The strong instinct to protect and defend makes this powerful breed and excellent kid-friendly guardian. Keep in mind that you need to train it to interact appropriately with all family members, other pets, and close friends.
4. Size And Appearance
Many people wonder if Belgian Malinois and Dutch Shepherds are the same since their dimensions and appearance are quite similar.
|Height||22 to 25 inches (56 – 63.5 cm)||21.5 to 24 inches (55 – 61 cm)|
|Weight||60 to 70 pounds (27 – 32 kg)||51 to 61 pounds (23 – 27.6 kg)|
|Height||24 to 26 inches (61 – 66 cm)||22 to 24 inches (56 – 61 cm)|
|Weight||60 to 75 pounds (27 – 34 kg)||55 to 70 pounds (25 – 32 kg)|
The short double coat of Belgian Malinois can be black, brindle, cream, gray, red, fawn, mahogany, or liver. On the other hand, only gold and silver brindle variation of Dutch Shepherds is an acceptable standard. They have three coat types, including long, short, and rough.
When it comes to shedding, Belgian Malinois vs. Dutch Shepherd competition is real dead heat. Let’s see.
This breed usually sheds its versatile double coat twice a year, in spring and autumn. The amount of hair you need to deal with will mostly depend on the coat variety. Brush your dog at least once a week, and it will be enough to get rid of excessive shedding.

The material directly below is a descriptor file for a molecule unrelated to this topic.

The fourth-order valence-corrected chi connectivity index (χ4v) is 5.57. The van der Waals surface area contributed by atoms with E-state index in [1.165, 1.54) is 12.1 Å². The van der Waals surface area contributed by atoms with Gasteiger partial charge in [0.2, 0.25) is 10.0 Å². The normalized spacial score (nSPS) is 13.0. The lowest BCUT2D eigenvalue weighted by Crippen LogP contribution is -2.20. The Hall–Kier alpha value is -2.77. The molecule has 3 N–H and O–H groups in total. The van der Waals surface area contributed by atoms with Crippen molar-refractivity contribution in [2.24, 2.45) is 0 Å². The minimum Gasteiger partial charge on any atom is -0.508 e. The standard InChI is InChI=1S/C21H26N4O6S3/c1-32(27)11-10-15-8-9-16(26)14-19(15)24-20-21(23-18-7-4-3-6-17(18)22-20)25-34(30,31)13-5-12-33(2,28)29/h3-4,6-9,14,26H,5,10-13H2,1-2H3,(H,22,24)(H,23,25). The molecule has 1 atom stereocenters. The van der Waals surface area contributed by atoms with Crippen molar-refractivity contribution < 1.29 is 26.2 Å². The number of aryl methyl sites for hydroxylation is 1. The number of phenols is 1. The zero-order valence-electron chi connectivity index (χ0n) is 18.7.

A waterproof Malinois double coat will moderately shed throughout the year. However, you should expect more hairs around at the time of season changing. Brush your pet a few times a week to remove damaged and dead hair and even more often during the shedding season.
6. Training And Exercise Needs
Is a Belgian Malinois the same as a Dutch Shepherd when it comes to training and exercise needs? YES! If you don’t have time and will to follow their high energy level, these breeds are not the best choice for you.
Be prepared that your dog recognizes the difference between play, work, and chill time. You should opt for this breed only if you can actively play, exercise, and walk with your pet for min two hours a day.
This breed requires both mental and physical joint activities with its owner. Keep in mind that daily playtime and easy walks won’t be sufficient for your active dog since it needs at least two hours of exercise and running a day.
7. Possible Health Problems
Both Dutch Shepherd and Belgian Malinois are healthy breeds with only a few potential genetic health issues.
It may suffer from:
- Anesthetic sensitivity
- Hip dysplasia
- Eye issues
The life expectancy of this breed is approximately 12 to 15 years.
Possible issues include:
- Hip and elbow dysplasia
- Eye issues
A typical breed life expectancy is 13 to 16 years.
Keep in mind that neither one nor the other breed is hypoallergenic, according to the AKC list.
If you are unsure whether Dutch Shepherd or Belgian Malinois is the right dog for you, you should visit reliable breeders or local rescues and shelters to check both breeds. That way, you can get to know the specific dogs better, and your heart will quickly make the right decision.